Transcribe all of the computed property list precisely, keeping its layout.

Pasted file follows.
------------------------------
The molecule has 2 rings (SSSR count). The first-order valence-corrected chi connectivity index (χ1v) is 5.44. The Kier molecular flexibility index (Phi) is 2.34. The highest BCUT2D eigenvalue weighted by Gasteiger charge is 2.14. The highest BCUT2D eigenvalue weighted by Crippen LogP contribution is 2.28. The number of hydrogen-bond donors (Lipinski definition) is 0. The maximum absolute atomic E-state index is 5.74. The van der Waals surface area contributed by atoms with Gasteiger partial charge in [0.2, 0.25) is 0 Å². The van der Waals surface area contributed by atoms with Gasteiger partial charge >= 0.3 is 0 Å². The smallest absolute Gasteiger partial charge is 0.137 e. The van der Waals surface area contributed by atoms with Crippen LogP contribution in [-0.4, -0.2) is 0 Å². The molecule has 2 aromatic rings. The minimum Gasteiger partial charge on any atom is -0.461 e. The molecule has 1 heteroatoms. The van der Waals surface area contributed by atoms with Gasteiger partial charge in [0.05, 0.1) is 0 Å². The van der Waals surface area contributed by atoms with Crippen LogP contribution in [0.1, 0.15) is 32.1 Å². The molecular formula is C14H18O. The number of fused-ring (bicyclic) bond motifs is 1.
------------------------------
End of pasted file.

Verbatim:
The molecule has 2 rings (SSSR count). The first-order valence-corrected chi connectivity index (χ1v) is 5.44. The Kier molecular flexibility index (Phi) is 2.34. The highest BCUT2D eigenvalue weighted by Gasteiger charge is 2.14. The highest BCUT2D eigenvalue weighted by Crippen LogP contribution is 2.28. The number of hydrogen-bond donors (Lipinski definition) is 0. The maximum absolute atomic E-state index is 5.74. The van der Waals surface area contributed by atoms with Gasteiger partial charge in [0.2, 0.25) is 0 Å². The van der Waals surface area contributed by atoms with Gasteiger partial charge >= 0.3 is 0 Å². The smallest absolute Gasteiger partial charge is 0.137 e. The van der Waals surface area contributed by atoms with Crippen LogP contribution in [-0.4, -0.2) is 0 Å². The molecule has 2 aromatic rings. The minimum Gasteiger partial charge on any atom is -0.461 e. The molecule has 1 heteroatoms. The van der Waals surface area contributed by atoms with Gasteiger partial charge in [0.05, 0.1) is 0 Å². The van der Waals surface area contributed by atoms with Crippen LogP contribution in [0.1, 0.15) is 32.1 Å². The molecular formula is C14H18O. The number of fused-ring (bicyclic) bond motifs is 1.